The speed at which I had immersed myself into the game had led to tunnel vision. Opportunities to play more competitive rugby abounded, mainly because of my involvement with Spring Rose.
In the middle of 1995, Spring Rose – largely through Gerald Majola’s contacts and perseverance – were invited to play against a club in Walvis Bay, Namibia. Gerald, whom we fondly called Gailor, organised everything single-handedly. He was the club’s administrator during those times and occasionally played for the second team. Gerald took over the fly half jersey from the great Peter Mkata, but that was before I came into the team. By the time I arrived, Gerald was in semi-retirement and was more focused on administering the club affairs.
To travel to Namibia, everyone had to scurry to get a passport, or they would be left behind. I desperately wanted to go, but I could not get a passport because I was underage. I was only turning 17 in October that year and the trip to Namibia was taking place around July. The older club players suggested that I make myself seem older and pointed me in the various directions I needed to go to get it done. At the time I was not aware that I was being led astray. And, in my desperation to board the coach, I went along with it willingly.
In those days it was easy to get forged birth documentation from home affairs. You would be referred to a certain unnamed person who would quickly organise your fake documents. If I went as a minor, I would have needed an adult to accompany me, which would not have been possible considering my living circumstances. No one at home had a passport and I couldn’t ask Uncle Mel to come along as he had a household to run. At the time I didn’t have a birth certificate either, though, so I was able to fabricate my birth date. I lied and said I was born in 1977, even though I was born in 1978, but I kept the birthday and month the same.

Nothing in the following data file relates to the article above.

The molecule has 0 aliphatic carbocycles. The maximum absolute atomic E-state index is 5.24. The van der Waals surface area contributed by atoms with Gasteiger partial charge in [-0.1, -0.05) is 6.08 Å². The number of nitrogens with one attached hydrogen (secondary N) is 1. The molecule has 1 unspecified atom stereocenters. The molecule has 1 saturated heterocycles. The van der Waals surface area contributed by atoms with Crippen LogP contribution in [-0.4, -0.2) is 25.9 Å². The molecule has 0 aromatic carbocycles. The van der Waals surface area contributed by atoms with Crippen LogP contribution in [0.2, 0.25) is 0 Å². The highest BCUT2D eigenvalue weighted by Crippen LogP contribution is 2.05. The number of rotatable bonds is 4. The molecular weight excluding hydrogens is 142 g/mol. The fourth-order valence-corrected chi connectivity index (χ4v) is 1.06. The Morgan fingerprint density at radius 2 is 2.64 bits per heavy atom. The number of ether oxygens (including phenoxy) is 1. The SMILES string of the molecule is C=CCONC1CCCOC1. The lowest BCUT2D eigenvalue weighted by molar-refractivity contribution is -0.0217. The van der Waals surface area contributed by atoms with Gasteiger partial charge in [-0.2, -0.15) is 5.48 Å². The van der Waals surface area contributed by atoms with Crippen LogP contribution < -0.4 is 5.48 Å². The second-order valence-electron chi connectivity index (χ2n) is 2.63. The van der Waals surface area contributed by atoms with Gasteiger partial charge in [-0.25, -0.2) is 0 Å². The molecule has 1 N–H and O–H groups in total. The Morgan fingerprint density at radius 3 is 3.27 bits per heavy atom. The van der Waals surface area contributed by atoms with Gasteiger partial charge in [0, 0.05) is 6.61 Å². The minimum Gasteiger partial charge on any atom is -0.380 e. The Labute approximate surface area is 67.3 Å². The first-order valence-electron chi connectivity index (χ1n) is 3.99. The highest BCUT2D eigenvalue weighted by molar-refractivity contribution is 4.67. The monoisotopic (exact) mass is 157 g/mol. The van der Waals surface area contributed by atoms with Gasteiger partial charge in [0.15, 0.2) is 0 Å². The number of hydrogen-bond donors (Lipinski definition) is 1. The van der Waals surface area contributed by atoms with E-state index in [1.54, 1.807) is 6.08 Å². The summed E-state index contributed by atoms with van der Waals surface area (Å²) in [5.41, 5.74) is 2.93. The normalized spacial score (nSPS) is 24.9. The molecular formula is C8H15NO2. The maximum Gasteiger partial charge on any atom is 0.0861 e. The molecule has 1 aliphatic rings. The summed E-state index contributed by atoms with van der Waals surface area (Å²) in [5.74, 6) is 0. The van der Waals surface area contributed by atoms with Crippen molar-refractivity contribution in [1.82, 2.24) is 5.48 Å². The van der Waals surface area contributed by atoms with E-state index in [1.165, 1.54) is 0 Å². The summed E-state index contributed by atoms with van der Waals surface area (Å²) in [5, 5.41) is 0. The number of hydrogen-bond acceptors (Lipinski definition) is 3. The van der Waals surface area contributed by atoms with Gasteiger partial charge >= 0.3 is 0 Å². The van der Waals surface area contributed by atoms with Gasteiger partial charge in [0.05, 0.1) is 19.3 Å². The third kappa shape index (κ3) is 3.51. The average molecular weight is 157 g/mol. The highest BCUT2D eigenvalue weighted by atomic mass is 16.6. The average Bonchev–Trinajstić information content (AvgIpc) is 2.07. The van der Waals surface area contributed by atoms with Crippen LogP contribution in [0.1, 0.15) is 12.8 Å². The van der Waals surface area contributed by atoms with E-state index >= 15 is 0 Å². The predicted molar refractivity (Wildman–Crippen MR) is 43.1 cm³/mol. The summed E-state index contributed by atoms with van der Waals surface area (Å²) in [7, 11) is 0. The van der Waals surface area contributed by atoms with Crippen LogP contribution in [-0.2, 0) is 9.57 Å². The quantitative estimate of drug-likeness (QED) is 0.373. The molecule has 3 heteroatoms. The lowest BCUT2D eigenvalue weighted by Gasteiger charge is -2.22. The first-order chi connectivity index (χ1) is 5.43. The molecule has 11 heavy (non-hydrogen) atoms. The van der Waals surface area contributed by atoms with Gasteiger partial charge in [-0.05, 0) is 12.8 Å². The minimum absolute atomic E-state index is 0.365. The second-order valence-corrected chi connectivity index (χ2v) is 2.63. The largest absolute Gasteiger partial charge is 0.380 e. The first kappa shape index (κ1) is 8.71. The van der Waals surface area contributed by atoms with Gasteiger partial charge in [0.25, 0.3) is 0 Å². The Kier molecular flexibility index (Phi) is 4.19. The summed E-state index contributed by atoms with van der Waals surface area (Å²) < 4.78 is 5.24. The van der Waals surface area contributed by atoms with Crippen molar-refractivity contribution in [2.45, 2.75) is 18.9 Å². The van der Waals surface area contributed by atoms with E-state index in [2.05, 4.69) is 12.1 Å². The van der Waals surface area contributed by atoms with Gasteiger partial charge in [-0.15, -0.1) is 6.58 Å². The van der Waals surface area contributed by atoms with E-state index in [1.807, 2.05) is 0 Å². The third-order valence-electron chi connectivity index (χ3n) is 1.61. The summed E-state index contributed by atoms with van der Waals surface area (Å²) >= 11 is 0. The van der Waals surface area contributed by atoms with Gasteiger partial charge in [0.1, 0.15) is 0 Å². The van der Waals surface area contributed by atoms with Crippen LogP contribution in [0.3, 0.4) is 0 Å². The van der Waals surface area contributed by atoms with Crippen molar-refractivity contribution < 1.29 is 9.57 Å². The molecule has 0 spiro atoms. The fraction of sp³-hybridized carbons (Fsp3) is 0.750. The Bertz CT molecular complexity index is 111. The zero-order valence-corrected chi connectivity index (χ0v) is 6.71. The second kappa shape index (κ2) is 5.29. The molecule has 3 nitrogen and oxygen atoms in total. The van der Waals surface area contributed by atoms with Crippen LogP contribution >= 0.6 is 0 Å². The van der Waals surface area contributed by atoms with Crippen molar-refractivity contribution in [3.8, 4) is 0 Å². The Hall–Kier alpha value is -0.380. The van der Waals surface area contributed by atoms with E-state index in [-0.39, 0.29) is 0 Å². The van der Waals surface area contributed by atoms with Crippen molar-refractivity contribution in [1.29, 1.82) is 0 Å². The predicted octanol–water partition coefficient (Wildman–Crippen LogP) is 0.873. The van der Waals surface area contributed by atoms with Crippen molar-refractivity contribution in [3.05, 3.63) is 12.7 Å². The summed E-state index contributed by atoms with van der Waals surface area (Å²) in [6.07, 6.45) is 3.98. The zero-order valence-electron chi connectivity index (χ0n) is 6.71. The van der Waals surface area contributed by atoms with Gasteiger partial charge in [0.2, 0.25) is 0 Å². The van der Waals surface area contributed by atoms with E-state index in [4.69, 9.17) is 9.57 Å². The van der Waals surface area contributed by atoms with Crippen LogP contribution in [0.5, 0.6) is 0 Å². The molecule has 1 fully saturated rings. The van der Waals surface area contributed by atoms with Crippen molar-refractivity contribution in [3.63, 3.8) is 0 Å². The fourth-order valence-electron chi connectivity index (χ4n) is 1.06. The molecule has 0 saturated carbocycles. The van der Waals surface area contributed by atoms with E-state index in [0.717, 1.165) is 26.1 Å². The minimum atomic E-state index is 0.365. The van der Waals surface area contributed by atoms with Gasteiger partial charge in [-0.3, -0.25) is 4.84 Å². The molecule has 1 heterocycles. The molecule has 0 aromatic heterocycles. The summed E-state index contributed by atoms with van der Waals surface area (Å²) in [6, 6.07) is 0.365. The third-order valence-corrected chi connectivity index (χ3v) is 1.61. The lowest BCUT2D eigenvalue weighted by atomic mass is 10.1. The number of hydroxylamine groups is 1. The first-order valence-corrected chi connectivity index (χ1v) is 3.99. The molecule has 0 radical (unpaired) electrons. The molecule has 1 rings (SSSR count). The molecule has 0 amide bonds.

So, in the end, I managed to get my passport, which allowed me to join the chaps on the trip to Namibia. When you are excited about something, the consequences of your decisions are an after-thought, because you are not thinking further than your nose.
The trip itself was beautiful. I had never been outside the country before, not even outside the province. The two Spring Rose teams – the Firsts and Seconds, which were both scheduled to play three games in the upcoming week – took a coach all the way up to Walvis Bay, which I can tell you is not the fastest way to get there.
We travelled via Kimberley and then to Upington before crossing the border in the south of Namibia and then making our way around the desert towards Walvis Bay. The bus sometimes stopped along the way because it overheated.
There was a warm brotherhood between the players on the bus – a camaraderie that only travelling sports teams can bring together. To pass the time, I wrote a diary of events in a small notebook, in which I described the trip and my observations and feelings about it. This earned me the nickname “Journalist” from the lads.